News24

Zambia court halts probe into judges

2012-05-18 07:56

Lusaka - Zambia's High Court on Thursday suspended a special tribunal set up by the president to probe three judges he claims acted unprofessionally in the case involving a $2.7m loan to a local airline.

The high court's ruling, which also sets aside the president's decision to suspend the three judges, drew an immediate rebuke from the justice minister who said the government would appeal.

On Tuesday Zambian President Michael Sata hired a judge from neighbouring Malawi to head a probe over alleged misconduct of three local high court judges in a ruling on a loan from a government bank to the defunct Zambia Airways.

Two of the judges appealed to the country's High Court, arguing the tribunal was illegal.

On Thursday the High Court blocked the tribunal from starting work until it issues a ruling on the case, expected on 30 May.

Judge Flugence Chisanga ordered "a stay of the decision of the president of Zambia to appoint a tribunal [and] to suspend the applicants."

Justice Minister Sebastian Zulu warned that the decision prevented the government from holding judges accountable.

"This is the first time since independence that the judiciary has acted in such a manner," Zulu told reporters.

"This growing trend where we are having a dictatorship of the judiciary is a recipe for anarchy, and if not nipped in the bud may lead to serious problems in this country," he said.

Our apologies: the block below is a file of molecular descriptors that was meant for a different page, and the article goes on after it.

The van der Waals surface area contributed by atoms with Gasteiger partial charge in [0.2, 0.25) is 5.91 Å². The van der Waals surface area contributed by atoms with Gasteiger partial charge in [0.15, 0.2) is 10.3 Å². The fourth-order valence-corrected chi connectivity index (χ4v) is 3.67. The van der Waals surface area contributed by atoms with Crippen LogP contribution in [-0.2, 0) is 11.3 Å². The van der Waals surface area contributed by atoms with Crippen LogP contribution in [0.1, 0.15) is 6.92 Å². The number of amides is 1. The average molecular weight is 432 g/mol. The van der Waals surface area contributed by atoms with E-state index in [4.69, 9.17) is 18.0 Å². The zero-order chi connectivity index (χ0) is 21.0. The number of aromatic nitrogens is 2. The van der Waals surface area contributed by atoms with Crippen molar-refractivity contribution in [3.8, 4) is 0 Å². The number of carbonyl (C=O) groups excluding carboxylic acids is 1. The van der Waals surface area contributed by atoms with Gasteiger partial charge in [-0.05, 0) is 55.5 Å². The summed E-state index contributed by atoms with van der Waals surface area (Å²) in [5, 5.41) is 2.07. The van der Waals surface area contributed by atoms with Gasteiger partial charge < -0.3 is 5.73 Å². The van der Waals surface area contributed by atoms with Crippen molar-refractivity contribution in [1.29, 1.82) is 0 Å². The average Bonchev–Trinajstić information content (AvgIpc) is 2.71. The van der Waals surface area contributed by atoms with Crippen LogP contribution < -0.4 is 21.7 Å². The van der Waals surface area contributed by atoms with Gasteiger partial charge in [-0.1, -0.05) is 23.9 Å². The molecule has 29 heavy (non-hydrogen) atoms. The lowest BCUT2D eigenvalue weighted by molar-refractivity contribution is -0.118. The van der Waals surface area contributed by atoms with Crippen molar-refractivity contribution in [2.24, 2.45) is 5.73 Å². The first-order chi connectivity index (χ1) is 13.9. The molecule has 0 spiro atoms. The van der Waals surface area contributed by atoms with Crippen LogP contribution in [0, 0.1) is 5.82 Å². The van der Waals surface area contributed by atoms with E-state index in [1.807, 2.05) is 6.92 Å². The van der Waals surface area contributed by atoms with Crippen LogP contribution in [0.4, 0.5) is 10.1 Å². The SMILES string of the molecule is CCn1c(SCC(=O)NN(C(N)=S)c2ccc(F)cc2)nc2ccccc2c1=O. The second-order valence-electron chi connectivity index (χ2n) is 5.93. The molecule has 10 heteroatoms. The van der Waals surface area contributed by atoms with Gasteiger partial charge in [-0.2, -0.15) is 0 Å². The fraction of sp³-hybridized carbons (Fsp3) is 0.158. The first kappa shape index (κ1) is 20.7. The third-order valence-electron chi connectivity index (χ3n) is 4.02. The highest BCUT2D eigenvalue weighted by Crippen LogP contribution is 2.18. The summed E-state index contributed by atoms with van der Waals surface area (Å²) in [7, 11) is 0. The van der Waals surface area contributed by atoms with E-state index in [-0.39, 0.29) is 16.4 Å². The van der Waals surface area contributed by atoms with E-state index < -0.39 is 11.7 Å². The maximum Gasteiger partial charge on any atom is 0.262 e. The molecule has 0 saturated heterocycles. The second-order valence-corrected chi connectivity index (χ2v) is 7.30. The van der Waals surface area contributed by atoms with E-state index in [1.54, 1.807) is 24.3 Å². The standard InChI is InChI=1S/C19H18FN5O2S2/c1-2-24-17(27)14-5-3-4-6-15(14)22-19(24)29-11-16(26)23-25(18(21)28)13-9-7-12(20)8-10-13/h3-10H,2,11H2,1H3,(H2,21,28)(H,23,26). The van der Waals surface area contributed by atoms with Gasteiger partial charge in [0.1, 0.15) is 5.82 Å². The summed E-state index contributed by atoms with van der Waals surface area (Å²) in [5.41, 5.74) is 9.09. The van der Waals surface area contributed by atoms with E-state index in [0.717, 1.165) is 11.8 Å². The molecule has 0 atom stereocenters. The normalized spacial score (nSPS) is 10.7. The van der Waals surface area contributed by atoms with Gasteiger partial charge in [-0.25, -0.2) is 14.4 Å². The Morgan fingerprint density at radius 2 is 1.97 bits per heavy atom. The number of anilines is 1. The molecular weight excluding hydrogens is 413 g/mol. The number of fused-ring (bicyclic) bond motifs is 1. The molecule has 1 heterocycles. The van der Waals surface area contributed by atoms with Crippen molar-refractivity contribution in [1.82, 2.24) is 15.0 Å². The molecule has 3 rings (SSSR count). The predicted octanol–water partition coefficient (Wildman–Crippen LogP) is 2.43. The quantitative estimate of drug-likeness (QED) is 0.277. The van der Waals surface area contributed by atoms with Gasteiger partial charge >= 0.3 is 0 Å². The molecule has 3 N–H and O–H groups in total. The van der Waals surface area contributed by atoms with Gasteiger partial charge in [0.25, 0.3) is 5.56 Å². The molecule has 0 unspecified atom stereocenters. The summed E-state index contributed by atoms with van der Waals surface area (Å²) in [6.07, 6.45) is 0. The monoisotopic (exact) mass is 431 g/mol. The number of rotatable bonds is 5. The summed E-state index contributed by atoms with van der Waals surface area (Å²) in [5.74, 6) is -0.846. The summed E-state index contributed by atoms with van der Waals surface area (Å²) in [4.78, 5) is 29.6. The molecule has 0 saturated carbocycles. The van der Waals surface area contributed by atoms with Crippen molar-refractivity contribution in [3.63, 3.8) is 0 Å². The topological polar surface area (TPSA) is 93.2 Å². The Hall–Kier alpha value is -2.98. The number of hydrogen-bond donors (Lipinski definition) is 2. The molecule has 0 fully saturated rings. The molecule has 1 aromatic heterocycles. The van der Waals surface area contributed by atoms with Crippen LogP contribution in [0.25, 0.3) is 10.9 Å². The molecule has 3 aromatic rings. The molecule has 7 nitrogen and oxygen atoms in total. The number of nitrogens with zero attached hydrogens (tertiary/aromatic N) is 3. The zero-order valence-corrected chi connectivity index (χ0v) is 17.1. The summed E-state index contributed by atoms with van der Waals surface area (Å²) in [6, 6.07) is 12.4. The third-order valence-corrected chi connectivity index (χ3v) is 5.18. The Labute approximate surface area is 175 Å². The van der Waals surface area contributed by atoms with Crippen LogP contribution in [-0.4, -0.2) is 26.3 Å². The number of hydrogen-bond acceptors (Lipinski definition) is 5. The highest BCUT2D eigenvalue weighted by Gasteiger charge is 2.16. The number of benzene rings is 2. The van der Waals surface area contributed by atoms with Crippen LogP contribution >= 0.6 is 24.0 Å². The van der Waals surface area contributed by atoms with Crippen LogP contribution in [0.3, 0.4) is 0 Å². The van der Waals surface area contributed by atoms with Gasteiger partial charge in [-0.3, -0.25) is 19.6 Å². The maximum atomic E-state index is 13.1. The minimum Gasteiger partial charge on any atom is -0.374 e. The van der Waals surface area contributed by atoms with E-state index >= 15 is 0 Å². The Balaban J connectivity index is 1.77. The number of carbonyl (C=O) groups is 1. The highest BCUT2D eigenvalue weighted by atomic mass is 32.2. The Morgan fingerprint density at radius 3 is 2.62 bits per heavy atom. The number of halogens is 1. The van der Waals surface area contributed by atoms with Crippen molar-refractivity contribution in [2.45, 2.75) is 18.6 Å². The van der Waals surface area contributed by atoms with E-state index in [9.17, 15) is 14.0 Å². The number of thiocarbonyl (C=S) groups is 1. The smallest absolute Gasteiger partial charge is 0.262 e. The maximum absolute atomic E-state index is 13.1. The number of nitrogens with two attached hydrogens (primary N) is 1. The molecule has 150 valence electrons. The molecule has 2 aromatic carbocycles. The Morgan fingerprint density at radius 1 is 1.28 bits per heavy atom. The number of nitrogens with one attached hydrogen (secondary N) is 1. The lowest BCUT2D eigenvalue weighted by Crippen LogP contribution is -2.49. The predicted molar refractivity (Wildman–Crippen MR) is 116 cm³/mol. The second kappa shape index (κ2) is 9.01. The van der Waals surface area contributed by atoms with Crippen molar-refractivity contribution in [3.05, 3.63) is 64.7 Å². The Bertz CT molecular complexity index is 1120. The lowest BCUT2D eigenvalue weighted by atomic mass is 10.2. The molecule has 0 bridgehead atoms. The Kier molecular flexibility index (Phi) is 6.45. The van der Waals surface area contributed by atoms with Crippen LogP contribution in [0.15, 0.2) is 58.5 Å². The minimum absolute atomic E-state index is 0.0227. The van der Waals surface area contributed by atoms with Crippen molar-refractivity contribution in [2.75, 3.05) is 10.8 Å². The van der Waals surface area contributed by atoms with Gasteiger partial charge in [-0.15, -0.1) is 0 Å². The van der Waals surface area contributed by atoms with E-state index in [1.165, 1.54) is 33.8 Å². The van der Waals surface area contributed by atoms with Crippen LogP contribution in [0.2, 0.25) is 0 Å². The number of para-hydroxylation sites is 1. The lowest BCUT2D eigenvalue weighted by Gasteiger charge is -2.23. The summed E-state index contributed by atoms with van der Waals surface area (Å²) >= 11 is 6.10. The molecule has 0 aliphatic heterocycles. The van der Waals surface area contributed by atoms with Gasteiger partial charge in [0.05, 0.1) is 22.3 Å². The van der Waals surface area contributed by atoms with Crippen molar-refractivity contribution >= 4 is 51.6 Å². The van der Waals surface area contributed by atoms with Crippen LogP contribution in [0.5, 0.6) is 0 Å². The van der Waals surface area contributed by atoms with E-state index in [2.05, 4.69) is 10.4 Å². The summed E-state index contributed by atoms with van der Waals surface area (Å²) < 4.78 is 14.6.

He said the public has long complained about corruption and incompetence in the judiciary.

The three judges are accused of violating court rules and allowing politics to influence their rulings in the matter of Zambia Airways, which was owned by the country's prosecutions chief Mutembo Nchito and Post newspaper owner Fred M'membe and went bankrupt in 2009.

The three judges all played a role in the loan case, during which it was ruled that the airline's owners must repay the government loan. The owners have refused to do so.

Since winning elections last year, Zambia's president launched a broad crackdown on corruption, which his predecessor Rupiah Banda's allies say unfairly targets the previous government.